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Whether you buy a new or a used car, you are likely to come across something called a car warranty.
Car warranties could seem like an unnecessary extra expense to add to all the other costs related to owning a car, but having one could save you money on any expensive repairs you may face in the future.
Find out more about manufacturers’ car warranties and used car warranties, including what cover they offer and what conditions they may come with.
What is a car warranty?
A car warranty is a form of insurance. If your car gets a mechanical issue or fault, such as a problem with the engine or steering, a car warranty could pay for the parts and labour to get it fixed. It means you won’t need to pay for expensive repairs, as long as the fault is covered under your warranty.
Warranties can last for one to three years, although there are some warranties that have shorter and longer terms.
Cars normally have to be below a certain age and mileage to be eligible for a car warranty.
What are the different types of car warranty?
Confusion about car warranties can arise because there are a number of different types available, and even the same types of warranty may have slightly different names. Some warranties will come with your car purchase but you can also take out a warranty separately from an independent provider.
A manufacturers’ warranty, or a new car warranty, will come with every new car. All car manufacturers will offer a warranty on their new cars which typically lasts for three years or up to a certain mileage, but some will cover you for even longer. You don’t need to do anything to get this warranty as it comes automatically with the car.
Wherever you buy your car from, even if you’re buying it second-hand, as long as it is still within the manufacturers’ warranty period, you will be covered by it. The warranty stays with the car even if it’s resold. So, it is always worth checking if your car is still covered by the manufacturers’ warranty before you start looking at other options.
For the warranty to be valid, you will have to meet certain conditions, such as making sure your car is regularly serviced.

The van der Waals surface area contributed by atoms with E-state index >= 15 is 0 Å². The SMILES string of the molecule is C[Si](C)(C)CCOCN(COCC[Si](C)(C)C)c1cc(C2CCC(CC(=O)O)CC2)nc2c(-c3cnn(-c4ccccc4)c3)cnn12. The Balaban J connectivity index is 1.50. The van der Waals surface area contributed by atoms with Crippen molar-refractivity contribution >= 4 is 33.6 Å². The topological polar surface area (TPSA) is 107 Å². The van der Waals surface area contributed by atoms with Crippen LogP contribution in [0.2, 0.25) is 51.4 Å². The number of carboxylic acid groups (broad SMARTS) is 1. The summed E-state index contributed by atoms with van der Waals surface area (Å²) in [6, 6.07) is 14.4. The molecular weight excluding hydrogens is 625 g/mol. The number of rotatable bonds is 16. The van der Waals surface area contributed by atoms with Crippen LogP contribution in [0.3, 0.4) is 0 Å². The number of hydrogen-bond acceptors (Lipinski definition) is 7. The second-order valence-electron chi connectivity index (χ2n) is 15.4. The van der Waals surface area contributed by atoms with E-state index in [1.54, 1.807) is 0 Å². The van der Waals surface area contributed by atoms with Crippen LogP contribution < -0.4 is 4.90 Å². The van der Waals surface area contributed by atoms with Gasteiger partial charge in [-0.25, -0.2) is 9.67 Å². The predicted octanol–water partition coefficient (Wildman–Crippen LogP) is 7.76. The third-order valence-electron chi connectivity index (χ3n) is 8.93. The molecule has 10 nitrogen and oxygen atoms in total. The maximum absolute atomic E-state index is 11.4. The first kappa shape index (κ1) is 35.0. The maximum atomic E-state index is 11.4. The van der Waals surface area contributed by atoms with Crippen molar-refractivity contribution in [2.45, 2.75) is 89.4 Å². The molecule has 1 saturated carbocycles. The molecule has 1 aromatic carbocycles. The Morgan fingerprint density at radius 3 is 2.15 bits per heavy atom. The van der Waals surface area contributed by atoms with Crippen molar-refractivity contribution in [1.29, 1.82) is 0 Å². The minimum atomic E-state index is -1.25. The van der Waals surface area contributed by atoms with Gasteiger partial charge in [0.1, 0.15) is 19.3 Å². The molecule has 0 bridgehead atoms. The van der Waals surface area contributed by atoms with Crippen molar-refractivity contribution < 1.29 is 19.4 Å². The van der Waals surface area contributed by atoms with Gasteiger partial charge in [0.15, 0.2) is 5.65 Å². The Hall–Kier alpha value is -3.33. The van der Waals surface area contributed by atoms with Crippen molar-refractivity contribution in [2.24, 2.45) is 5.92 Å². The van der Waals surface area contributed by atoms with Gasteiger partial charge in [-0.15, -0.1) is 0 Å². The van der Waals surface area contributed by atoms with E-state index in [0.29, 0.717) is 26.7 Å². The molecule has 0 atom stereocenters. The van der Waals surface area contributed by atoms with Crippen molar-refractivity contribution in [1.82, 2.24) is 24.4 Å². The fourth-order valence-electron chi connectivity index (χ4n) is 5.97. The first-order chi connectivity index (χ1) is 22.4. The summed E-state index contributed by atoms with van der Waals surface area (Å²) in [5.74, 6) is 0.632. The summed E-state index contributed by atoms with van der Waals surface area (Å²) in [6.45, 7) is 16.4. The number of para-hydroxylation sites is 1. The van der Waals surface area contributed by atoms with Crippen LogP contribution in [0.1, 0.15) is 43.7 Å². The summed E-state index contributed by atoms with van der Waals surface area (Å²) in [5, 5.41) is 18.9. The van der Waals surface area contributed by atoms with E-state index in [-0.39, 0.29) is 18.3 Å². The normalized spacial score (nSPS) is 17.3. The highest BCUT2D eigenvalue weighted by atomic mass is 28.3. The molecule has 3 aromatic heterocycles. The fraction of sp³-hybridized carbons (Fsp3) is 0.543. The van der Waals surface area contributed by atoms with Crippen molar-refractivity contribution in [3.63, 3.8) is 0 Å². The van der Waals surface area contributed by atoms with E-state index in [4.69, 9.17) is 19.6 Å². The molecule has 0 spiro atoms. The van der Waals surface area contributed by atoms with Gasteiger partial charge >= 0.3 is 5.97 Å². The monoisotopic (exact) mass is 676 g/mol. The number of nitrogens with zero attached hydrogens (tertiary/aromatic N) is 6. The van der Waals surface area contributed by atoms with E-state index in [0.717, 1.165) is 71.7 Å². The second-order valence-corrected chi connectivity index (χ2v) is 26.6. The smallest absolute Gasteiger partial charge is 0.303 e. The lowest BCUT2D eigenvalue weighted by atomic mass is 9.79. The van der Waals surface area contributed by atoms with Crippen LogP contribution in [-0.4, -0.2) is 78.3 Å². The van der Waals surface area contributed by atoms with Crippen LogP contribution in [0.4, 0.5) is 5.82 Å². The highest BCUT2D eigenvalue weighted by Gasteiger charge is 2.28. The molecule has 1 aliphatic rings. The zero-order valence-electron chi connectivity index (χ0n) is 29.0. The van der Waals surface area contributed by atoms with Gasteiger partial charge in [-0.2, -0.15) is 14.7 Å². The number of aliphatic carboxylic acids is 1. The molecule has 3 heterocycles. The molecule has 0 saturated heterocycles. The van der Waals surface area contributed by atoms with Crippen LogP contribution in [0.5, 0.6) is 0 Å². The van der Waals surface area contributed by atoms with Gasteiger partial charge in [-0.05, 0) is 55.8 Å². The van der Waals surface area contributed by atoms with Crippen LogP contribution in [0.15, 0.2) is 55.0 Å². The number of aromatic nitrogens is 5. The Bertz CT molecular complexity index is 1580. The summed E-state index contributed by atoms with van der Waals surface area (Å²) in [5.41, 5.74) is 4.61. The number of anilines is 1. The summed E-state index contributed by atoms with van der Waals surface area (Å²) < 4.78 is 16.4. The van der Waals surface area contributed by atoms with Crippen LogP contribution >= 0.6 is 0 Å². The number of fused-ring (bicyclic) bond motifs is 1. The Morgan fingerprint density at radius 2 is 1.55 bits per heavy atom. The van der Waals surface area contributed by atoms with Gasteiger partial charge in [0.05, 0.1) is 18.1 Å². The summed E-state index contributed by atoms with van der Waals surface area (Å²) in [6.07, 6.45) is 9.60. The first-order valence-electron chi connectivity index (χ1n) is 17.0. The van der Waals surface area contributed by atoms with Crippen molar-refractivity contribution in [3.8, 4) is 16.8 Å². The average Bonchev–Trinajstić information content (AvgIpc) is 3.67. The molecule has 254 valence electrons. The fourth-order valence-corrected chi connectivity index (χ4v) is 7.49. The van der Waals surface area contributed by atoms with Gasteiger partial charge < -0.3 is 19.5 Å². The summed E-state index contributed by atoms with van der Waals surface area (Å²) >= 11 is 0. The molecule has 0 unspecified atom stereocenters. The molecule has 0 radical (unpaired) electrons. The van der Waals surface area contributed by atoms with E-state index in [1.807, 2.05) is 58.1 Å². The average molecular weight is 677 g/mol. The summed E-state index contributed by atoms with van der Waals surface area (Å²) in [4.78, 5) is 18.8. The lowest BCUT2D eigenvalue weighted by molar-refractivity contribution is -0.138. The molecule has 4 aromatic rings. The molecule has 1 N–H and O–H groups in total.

Once the manufacturers’ warranty finishes, you could rely on your emergency fund to pay for any essential repairs, or you could take out a new warranty. Some manufacturers will allow you to extend your warranty, but this is not compulsory and you can choose to get a new warranty elsewhere.
Extended car warranty
You can get an extended car warranty once the manufacturers’ warranty expires on a car. This too will cover the cost of repairs to your car, but the terms of the policy may be stricter and have more exclusions as your car gets older.
Manufacturers may offer you an extended car warranty once your existing one expires, but this will depend on the manufacturer and your car.
Alternatively, you can get a car warranty from an independent online provider. These warranties may be called used car or aftermarket warranties.
If you buy a car from a dealership, they may offer a limited car warranty with your car and give you the option to extend it for an added fee. However, you don’t need to take out a warranty from the dealer and, in many cases, it will make more sense to compare the cover with policies from independent providers as warranties from dealers will often be more expensive.
What does car warranty cover?
Car warranties cover the cost of repairs to your car if something goes wrong with one of its systems. For example, parts of the car that can be covered under a car warranty include the:
- Fuel system
- Gearbox and clutch
- Steering mechanisms
- Electrical systems, including in-car entertainment
- Air conditioning
Some policies will cover more parts than this, while others may have more exclusions. Before buying a policy, check exactly what the warranty covers.
Standard wear and tear won’t normally be covered under car warranties, so policies will typically exclude parts of the car that are regularly used, sometimes known as “consumables”. For example, tyres, windscreen wipers, brake pads and batteries won’t normally be covered as you would expect them to wear away with time and need replacing.
Some warranties will include some limited cover for “wear and tear”, such as if parts break or are damaged quicker than they should, but there are likely to be strict terms and conditions if you want to make a claim for this.